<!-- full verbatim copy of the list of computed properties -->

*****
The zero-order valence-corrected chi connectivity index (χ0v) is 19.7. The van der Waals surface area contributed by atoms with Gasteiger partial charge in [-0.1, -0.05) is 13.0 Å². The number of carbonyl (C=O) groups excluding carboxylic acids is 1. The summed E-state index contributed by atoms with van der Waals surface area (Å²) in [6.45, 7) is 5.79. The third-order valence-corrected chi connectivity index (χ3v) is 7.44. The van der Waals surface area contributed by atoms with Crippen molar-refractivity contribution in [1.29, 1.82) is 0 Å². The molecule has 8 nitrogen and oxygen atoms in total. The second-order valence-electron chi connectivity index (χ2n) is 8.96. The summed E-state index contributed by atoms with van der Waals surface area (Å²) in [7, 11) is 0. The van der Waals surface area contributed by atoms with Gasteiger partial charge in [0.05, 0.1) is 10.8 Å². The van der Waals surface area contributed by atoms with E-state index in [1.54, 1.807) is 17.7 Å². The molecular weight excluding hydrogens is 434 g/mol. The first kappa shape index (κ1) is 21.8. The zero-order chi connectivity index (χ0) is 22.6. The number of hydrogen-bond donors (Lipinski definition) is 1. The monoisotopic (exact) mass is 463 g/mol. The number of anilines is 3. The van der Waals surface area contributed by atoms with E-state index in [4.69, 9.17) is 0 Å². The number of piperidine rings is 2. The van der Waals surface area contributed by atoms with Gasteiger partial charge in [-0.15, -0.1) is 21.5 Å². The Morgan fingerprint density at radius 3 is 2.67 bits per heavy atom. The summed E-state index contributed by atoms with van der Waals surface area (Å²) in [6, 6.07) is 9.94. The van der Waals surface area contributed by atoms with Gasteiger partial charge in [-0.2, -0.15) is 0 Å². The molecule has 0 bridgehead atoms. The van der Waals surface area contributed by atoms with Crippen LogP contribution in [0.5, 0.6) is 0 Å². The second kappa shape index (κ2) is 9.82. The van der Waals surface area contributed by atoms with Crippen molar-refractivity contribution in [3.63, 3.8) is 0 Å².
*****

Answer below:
The zero-order valence-corrected chi connectivity index (χ0v) is 19.7. The van der Waals surface area contributed by atoms with Gasteiger partial charge in [-0.1, -0.05) is 13.0 Å². The number of carbonyl (C=O) groups excluding carboxylic acids is 1. The summed E-state index contributed by atoms with van der Waals surface area (Å²) in [6.45, 7) is 5.79. The third-order valence-corrected chi connectivity index (χ3v) is 7.44. The van der Waals surface area contributed by atoms with Crippen molar-refractivity contribution in [1.29, 1.82) is 0 Å². The molecule has 8 nitrogen and oxygen atoms in total. The second-order valence-electron chi connectivity index (χ2n) is 8.96. The summed E-state index contributed by atoms with van der Waals surface area (Å²) in [7, 11) is 0. The van der Waals surface area contributed by atoms with Gasteiger partial charge in [0.05, 0.1) is 10.8 Å². The van der Waals surface area contributed by atoms with E-state index in [1.54, 1.807) is 17.7 Å². The molecular weight excluding hydrogens is 434 g/mol. The first kappa shape index (κ1) is 21.8. The zero-order chi connectivity index (χ0) is 22.6. The number of hydrogen-bond donors (Lipinski definition) is 1. The monoisotopic (exact) mass is 463 g/mol. The number of anilines is 3. The van der Waals surface area contributed by atoms with E-state index in [4.69, 9.17) is 0 Å². The number of piperidine rings is 2. The van der Waals surface area contributed by atoms with Gasteiger partial charge in [-0.15, -0.1) is 21.5 Å². The Morgan fingerprint density at radius 3 is 2.67 bits per heavy atom. The summed E-state index contributed by atoms with van der Waals surface area (Å²) in [6, 6.07) is 9.94. The van der Waals surface area contributed by atoms with Gasteiger partial charge in [-0.2, -0.15) is 0 Å². The molecule has 0 bridgehead atoms. The van der Waals surface area contributed by atoms with Crippen LogP contribution in [0.5, 0.6) is 0 Å². The second kappa shape index (κ2) is 9.82. The van der Waals surface area contributed by atoms with Crippen molar-refractivity contribution in [3.63, 3.8) is 0 Å².